Fine jewelry has a new reality — with brands, retailers and consumers adapting to elevated prices in the sector.
This story first appeared in the May 21, 2012 issue of WWD. Subscribe Today.
That’s not to say that higher prices have had a negative impact, but they have forced houses to innovate. Gold might have climbed to almost $1,900 an ounce last August, but there’s still an abundance of gold necklaces, earrings, rings and bracelets that will be on display at the Nielsen Jewelry Group-produced Couture show.
The five-day event, to be held from May 31 to June 4 at the Wynn Las Vegas during Las Vegas market week, includes exhibitors such as Kwiat, Irene Neuwirth, Slane, Sally Sohn, Yossi Harari, Sydney Evan, Ippolita, David Yurman, Phillips Frankel, Vanessa Leu, Colette, Sara Weinstock, Carelle, Melissa Joy Manning and Kara Ross — who plan to showcase bold pieces teeming with the precious metal, brightly colored gemstones and an even further adoption of black diamonds.
Materials prices skyrocketed last year with gold leading that charge (surpassing even platinum), but the precious metal has dropped in price in recent months — falling from $1,740 Feb. 1, to $1,714 March 1, to $1,677 April 1, to $1,664 May 1. Contrary to projections that the precious metal would surpass $2,000, this marks the first time gold prices have decreased for a consecutive three-month period since May 2000, but it’s also about the time experts speculated that last year’s surge would start to be felt industry-wide.
Such has been the case at Kwiat, according to Greg Kwiat, chief financial officer of the company and chief executive officer of Fred Leighton, who contends that the dramatic increase in gold and diamonds that occurred last year is just now filtering through to jewelry prices at retail.
“The volatility of commodity pricing, including gold and diamonds, has been one of the biggest challenges over the last year. Most jewelry-related commodities are down from last summer’s highs, but we are still keeping a close eye on how to properly price the collection,” Kwiat said. “The challenge this has caused is that the merchandising and price-point mix has shifted in a way that puts certain styles out of reach for the target customer.”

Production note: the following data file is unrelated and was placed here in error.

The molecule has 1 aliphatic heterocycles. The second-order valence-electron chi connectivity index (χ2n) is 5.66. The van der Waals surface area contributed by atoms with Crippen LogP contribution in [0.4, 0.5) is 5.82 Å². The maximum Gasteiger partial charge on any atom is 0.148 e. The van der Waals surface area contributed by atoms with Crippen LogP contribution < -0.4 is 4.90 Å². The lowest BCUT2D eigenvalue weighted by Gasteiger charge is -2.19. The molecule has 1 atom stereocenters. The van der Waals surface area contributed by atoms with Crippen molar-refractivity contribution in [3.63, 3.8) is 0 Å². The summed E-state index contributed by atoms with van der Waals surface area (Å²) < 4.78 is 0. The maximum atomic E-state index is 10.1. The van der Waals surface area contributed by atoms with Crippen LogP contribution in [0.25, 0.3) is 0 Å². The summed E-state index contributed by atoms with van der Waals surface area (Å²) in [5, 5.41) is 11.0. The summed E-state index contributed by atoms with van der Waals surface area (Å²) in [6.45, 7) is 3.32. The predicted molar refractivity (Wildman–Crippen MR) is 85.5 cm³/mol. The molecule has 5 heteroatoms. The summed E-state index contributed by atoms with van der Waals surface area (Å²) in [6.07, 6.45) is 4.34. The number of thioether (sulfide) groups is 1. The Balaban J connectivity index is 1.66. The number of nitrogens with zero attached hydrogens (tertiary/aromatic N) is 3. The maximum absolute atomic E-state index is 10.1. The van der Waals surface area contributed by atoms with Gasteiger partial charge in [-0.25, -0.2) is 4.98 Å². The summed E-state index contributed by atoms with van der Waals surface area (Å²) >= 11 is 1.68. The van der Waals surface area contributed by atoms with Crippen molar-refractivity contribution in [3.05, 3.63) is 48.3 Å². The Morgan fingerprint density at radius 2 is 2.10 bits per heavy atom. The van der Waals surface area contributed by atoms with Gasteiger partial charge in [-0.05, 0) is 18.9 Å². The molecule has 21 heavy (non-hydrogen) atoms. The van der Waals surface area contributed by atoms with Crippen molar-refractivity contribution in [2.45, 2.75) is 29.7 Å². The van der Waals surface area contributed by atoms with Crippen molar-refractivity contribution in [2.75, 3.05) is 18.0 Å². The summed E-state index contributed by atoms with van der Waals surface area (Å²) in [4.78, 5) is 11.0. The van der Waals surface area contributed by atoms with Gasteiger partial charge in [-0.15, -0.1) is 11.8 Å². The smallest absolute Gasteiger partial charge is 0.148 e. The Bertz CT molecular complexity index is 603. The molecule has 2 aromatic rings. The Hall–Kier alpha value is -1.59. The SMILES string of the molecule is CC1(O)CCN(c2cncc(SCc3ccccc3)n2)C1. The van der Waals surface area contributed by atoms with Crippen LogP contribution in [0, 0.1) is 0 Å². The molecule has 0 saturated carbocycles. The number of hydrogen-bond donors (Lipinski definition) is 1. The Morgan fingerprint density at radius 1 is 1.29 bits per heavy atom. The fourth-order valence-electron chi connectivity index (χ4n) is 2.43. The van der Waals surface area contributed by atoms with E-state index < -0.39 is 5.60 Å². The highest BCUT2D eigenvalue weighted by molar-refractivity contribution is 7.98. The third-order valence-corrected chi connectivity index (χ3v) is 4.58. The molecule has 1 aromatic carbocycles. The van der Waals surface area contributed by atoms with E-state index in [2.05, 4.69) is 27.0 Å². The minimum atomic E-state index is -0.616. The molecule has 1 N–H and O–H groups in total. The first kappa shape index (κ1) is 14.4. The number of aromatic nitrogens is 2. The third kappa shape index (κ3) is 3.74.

Despite increased prices, the category continues to perform well at retail, according to Kurt Salmon retail strategist Nancy Liu.
Case in point: Ippolita, a 13-year-old company, has seen massive growth over the past several years — a 500 percent increase overall since 2008 — and has plans for a significant retail rollout within the next three years, as reported by WWD in April. According to ceo Joe Cavalcante, the company will unveil five collections at Couture this year.
“We have…introduced Ippolita Notte, a mix of gold with black rhodium, which offers a luxurious look at an interesting price point,” Cavalcante said. The new line is priced considerably less than the company’s group of all-gold offerings. For example, a necklace in the all-gold range sells for $16,500 while a similar style in the Notte line retails for $2,495.
Rosanne Karmes, founder and designer of Sydney Evan, which marked a decade in business this year, will attend the show for the second year. She maintains that the brand saw 30 percent growth from 2010 to 2011 and projects 20 percent growth this year. The line retails from $300 to $40,000 and is carried in 180 doors worldwide, including Bergdorf Goodman, Neiman Marcus, Holt Renfrew and Harrods. Perennial bestsellers are diamond beaded bracelets that launched in 2003; an evil eye and hamsa line, and her signature “love” necklaces and rings. At Couture, she will launch her Shy collection — which like Ippolita, is Karmes’ attempt at delivering on-brand fine jewelry, but with smaller pieces that are less costly.
So while the good news is that gold has come down a bit in price, it is still significantly more expensive than it once was. And this has compelled brands and designers to keep innovating in the metal arena, both designwise by incorporating more silver (such as the case with Ippolita’s gold and rhodium range) and by developing new alloys (like Tiffany & Co.’s new rose-hued Rubedo metal introduced this year in honor of its 175th anniversary).